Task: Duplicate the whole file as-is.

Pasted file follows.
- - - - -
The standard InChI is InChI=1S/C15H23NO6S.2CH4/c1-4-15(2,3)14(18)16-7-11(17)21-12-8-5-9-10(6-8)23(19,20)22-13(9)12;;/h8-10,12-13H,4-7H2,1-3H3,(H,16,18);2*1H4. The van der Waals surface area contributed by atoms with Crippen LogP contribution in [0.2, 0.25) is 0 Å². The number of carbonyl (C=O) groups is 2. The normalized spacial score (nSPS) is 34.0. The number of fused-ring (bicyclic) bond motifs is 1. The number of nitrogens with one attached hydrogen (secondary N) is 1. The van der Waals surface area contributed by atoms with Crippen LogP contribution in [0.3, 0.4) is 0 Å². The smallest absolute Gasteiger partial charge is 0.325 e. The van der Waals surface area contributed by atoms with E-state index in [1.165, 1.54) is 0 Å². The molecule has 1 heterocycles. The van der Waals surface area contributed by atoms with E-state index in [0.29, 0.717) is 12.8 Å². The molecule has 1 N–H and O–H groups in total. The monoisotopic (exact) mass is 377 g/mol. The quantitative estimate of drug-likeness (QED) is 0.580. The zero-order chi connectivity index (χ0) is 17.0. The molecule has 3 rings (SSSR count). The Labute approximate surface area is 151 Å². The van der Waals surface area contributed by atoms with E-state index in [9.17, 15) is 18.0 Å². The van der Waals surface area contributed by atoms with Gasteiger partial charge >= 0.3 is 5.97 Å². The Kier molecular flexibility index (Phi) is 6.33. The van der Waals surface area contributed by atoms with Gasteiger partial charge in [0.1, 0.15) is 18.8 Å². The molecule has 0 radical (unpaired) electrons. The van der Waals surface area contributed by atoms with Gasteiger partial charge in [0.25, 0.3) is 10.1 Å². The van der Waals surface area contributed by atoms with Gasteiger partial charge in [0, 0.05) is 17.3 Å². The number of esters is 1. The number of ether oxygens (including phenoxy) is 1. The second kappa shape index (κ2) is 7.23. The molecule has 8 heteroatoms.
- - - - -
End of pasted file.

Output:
The standard InChI is InChI=1S/C15H23NO6S.2CH4/c1-4-15(2,3)14(18)16-7-11(17)21-12-8-5-9-10(6-8)23(19,20)22-13(9)12;;/h8-10,12-13H,4-7H2,1-3H3,(H,16,18);2*1H4. The van der Waals surface area contributed by atoms with Crippen LogP contribution in [0.2, 0.25) is 0 Å². The number of carbonyl (C=O) groups is 2. The normalized spacial score (nSPS) is 34.0. The number of fused-ring (bicyclic) bond motifs is 1. The number of nitrogens with one attached hydrogen (secondary N) is 1. The van der Waals surface area contributed by atoms with Crippen LogP contribution in [0.3, 0.4) is 0 Å². The smallest absolute Gasteiger partial charge is 0.325 e. The van der Waals surface area contributed by atoms with E-state index in [1.165, 1.54) is 0 Å². The molecule has 1 heterocycles. The van der Waals surface area contributed by atoms with E-state index in [0.29, 0.717) is 12.8 Å². The molecule has 1 N–H and O–H groups in total. The monoisotopic (exact) mass is 377 g/mol. The quantitative estimate of drug-likeness (QED) is 0.580. The zero-order chi connectivity index (χ0) is 17.0. The molecule has 3 rings (SSSR count). The Labute approximate surface area is 151 Å². The van der Waals surface area contributed by atoms with E-state index in [9.17, 15) is 18.0 Å². The van der Waals surface area contributed by atoms with Gasteiger partial charge >= 0.3 is 5.97 Å². The Kier molecular flexibility index (Phi) is 6.33. The van der Waals surface area contributed by atoms with Gasteiger partial charge in [0.1, 0.15) is 18.8 Å². The molecule has 0 radical (unpaired) electrons. The van der Waals surface area contributed by atoms with Gasteiger partial charge in [0.25, 0.3) is 10.1 Å². The van der Waals surface area contributed by atoms with Gasteiger partial charge in [0, 0.05) is 17.3 Å². The number of esters is 1. The number of ether oxygens (including phenoxy) is 1. The second kappa shape index (κ2) is 7.23. The molecule has 8 heteroatoms.